April 30, 2014

Preparing the "SPLODY!"

These three videoes of nuclear tests are pretty dry, as they deal mainly with the preparations for the tests, but they are also facinating as they give a detailed oveview of how these test were conducted and how scientists were able to get a detailed picture of the progress of these horriffic explosions at intervals measured in millionths of a second. 


The first video (Tumbbler/Snapper) gives a very neat overview of the gadgets involved in monitoring these tests. It seems that a previous test had demonstrated vastly lower blast effects than predicted, indicating that their computer models, and more importantly their field manuals on how to use these weapons were completely wromg. The film goes into surprising detail about how they went about testing various theories on the cause of the anomaly and the mechanics of the devices used. Those smoke trails one sees in test footage...they were smoke rockets intended to give a visual reference for the blast wave...also the trees one sees getting all abused in test foottage are not native to the Nevada test site, but a transplanted forest. 


Two of these tests were very small (1 killoton) and aren't particularly impressive visually, but there is a satisfying 30 killoton blast at the end, so our tax dollars weren't completely wasted. Amusingly, there is a bit of audio censorship at 24:10 and 26:20. "We used a normal casing because of its...."



The second test, Teapot, three years later elaborates a bit on the techniques used to gather the data with 1950's technology and is also interesting because it is the test  that involved the metal sphere experiment that ended up inspiring Project Orion. (Stanislaw's Balls can be seen at 19:07) At the time the film was made no one knew the significance of this test and it's presented as a curiosity.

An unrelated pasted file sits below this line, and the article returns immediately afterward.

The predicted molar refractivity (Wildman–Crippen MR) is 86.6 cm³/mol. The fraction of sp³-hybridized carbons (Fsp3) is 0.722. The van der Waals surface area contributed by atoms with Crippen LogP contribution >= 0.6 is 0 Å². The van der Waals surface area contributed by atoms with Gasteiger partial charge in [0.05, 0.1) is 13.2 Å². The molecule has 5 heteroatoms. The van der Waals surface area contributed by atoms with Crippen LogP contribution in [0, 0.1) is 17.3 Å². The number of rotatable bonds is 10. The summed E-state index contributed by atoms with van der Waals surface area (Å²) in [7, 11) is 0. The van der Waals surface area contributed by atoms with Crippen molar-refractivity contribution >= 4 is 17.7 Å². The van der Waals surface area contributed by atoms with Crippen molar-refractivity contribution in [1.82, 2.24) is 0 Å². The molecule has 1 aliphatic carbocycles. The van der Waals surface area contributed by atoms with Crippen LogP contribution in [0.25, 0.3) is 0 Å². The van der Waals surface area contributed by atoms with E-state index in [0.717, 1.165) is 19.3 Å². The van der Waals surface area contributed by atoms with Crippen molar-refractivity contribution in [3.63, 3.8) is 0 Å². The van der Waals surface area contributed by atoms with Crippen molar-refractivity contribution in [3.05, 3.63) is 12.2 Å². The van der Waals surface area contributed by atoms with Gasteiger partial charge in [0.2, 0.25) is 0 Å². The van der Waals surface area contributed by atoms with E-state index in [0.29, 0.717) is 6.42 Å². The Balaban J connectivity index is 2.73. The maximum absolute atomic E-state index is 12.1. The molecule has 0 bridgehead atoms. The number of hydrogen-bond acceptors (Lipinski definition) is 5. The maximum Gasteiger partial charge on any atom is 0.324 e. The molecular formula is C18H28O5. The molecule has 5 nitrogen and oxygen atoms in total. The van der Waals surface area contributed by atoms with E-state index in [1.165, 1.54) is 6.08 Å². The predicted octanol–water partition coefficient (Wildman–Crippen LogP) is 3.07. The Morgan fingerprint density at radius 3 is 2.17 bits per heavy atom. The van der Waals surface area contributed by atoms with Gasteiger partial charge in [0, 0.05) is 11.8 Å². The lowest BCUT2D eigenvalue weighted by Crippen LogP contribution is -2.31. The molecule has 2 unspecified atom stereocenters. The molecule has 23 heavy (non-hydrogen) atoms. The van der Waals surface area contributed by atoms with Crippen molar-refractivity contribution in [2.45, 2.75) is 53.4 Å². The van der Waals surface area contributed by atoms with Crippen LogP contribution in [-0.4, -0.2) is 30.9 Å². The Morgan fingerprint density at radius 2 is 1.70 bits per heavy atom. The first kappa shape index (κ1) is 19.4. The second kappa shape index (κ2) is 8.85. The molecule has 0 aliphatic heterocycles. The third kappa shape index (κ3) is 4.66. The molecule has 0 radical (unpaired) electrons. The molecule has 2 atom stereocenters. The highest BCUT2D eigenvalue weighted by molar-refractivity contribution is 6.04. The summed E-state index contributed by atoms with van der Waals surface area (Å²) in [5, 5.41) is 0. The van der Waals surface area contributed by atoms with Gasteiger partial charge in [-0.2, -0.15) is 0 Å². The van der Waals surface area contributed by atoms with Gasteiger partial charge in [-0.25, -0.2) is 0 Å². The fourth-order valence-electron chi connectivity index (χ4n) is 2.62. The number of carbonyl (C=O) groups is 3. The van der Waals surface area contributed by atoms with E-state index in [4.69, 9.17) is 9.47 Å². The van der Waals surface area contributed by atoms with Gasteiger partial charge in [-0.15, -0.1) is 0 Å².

The final test lacks the engineering detail of the first two, but is also quite interesting, being a VERY elaborate civillian nuclear test by the civil defense authorities. Operation Cue was nominally one of the operation Teapot series of tests, but this particular test was administered by civil defense authorities and was intended to observe the effects of a nuclear bomb on civillian structures, provide a civil defense rescue and response drill under realistc conditions, and evaluate construction techniques to mitigate blast and radiation. Various civillian contractors were invited to test out their ideas. Operation Cue involved building a suburb and industrial park, populating it with manequins and dropping a 30 killoton bomb on it.  Cue followed on the heels of several military tests that investigated such effects as an aside and made use of lessons learned in those. 


One sobering detail is the somewhat more elaborate nature of the PPE in the Teapot tests.

One unrelated, but still interesting thing I noted thanks to Epic's tracking monitor is that when one looks at nuclear test footage on you tube one is beset by about an order of magnitude more trackers than  is normal for a you tube video. 




Hello!

Posted by: The Brickmuppet at 11:15 PM | Comments (2) | Add Comment
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1 The increased number of trackers is somewhat disturbing, as I cannot think of a reason for private companies to be interested in this data.  It's not as though a marketing department would want to know who's interested in nuclear tests.  I mean, there's no commercial market for nuclear weapons, is there?

Posted by: Siergen at Thu May 1 06:48:38 2014 (WVGDf)

2 Well, I'd buy one!
4th of July would be AWESOME!

Posted by: The Brickmuppet at Thu May 1 07:17:26 2014 (DnAJl)

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